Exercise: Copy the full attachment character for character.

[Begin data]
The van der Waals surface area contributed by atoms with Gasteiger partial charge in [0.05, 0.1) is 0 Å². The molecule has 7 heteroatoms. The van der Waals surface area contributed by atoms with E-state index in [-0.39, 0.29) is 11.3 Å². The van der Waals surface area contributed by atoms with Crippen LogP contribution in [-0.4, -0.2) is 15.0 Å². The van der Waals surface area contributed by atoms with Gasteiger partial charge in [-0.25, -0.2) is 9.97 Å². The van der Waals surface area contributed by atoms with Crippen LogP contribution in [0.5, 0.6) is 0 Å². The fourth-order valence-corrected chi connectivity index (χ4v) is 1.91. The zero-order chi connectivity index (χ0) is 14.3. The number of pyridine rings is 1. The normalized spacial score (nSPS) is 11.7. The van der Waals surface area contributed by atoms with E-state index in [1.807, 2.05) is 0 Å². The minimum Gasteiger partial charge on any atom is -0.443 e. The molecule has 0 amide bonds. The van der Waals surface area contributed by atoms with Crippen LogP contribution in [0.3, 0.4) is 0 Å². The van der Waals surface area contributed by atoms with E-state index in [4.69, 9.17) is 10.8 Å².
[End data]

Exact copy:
The van der Waals surface area contributed by atoms with Gasteiger partial charge in [0.05, 0.1) is 0 Å². The molecule has 7 heteroatoms. The van der Waals surface area contributed by atoms with E-state index in [-0.39, 0.29) is 11.3 Å². The van der Waals surface area contributed by atoms with Crippen LogP contribution in [-0.4, -0.2) is 15.0 Å². The van der Waals surface area contributed by atoms with Gasteiger partial charge in [-0.25, -0.2) is 9.97 Å². The van der Waals surface area contributed by atoms with Crippen LogP contribution in [0.5, 0.6) is 0 Å². The fourth-order valence-corrected chi connectivity index (χ4v) is 1.91. The zero-order chi connectivity index (χ0) is 14.3. The number of pyridine rings is 1. The normalized spacial score (nSPS) is 11.7. The van der Waals surface area contributed by atoms with E-state index in [1.807, 2.05) is 0 Å². The minimum Gasteiger partial charge on any atom is -0.443 e. The molecule has 0 amide bonds. The van der Waals surface area contributed by atoms with Crippen LogP contribution in [0.3, 0.4) is 0 Å². The van der Waals surface area contributed by atoms with E-state index in [4.69, 9.17) is 10.8 Å².